Featured Research

from universities, journals, and other organizations

'Singing Brain' Offers Epilepsy And Schizophrenia Clues

Date:
May 19, 2009
Source:
Cardiff University
Summary:
Studying the way a person's brain "sings" could improve our understanding of conditions such as epilepsy and schizophrenia and help develop better treatments, scientists have discovered.

Using sophisticated brain imaging, researchers have found that when a person looks at a visual pattern their brain "sings" -- i.e., produces an electrical signal at a set frequency.
Credit: iStockphoto/Hayden Bird

Studying the way a person's brain 'sings' could improve our understanding of conditions such as epilepsy and schizophrenia and help develop better treatments, scientists at Cardiff University have discovered.

Research by a team working in Cardiff University's Brain Research Imaging Centre (CUBRIC) has discovered that a person's brain produces a unique electrical oscillation at a particular frequency when a person looks at a visual pattern.

Importantly, the team found that the frequency of this oscillation appears to be determined by the concentration of a neurotransmitter chemical, GABA, in the visual cortex of each person's brain. The more GABA was present, the higher the frequency or "note" of the oscillation. GABA is a key inhibitory neurotransmitter and is essential for the normal operation of the brain.

The research was primarily carried out by Dr Suresh Muthukumaraswamy and Dr Richard Edden.

Professor Krish Singh of Cardiff University's School of Psychology, who led the research, said: "Using sophisticated MEG and MRI brain imaging equipment, we've found that when a person looks at a visual pattern their brain produces an electrical signal, known as a gamma oscillation, at a set frequency.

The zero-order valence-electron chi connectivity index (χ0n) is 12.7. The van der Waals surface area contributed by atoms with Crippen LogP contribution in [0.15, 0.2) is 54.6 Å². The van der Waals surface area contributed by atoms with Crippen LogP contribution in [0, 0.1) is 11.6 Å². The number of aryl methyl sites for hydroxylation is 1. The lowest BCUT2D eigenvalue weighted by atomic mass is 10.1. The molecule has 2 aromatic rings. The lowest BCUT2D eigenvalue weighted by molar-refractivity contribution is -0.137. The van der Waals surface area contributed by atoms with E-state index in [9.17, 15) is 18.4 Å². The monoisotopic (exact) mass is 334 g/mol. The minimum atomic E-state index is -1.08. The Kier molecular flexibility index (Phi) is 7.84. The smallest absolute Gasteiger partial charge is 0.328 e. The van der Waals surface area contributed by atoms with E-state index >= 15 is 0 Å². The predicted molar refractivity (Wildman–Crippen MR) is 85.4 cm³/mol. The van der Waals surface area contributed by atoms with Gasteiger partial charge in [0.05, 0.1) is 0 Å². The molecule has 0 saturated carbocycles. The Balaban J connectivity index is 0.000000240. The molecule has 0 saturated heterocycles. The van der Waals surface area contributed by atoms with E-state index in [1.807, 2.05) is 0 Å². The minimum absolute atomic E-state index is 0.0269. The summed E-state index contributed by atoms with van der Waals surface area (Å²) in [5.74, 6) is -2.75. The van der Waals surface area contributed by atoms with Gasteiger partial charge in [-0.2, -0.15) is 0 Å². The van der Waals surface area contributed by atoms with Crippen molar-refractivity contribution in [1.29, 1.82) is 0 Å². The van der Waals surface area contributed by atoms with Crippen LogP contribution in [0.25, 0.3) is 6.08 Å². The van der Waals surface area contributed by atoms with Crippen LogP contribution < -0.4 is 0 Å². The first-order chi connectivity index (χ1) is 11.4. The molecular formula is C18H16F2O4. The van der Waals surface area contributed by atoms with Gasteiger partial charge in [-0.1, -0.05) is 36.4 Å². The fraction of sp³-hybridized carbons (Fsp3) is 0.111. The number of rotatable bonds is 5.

"In effect, each person's brain 'sings' at a different note in the range 40-70 Hz. This is similar to the notes in the lowest octaves of a standard piano keyboard or the lower notes on a bass guitar. Importantly, we also found that this frequency appears to be controlled by how much of an essential neurotransmitter, GABA, is present in a person's visual cortex."

The researchers believe that their findings will have important implications for future clinical studies, especially in terms of increasing our understanding of conditions such as epilepsy and schizophrenia, where it is known that there may be a problem with GABA.

Professor Singh added: "As a result of our research, we are already looking to share this work with our medical colleagues. In particular, we hope that the study of gamma oscillation frequency will provide a new window into the action of neurotransmitters such as GABA and how their function is compromised in diseases such as epilepsy and schizophrenia."

"We also believe that our findings could have important implications for the development, production and effectiveness of drugs to treat these and other neurological conditions."


Story Source:

The above story is based on materials provided by Cardiff University. Note: Materials may be edited for content and length.


Journal Reference: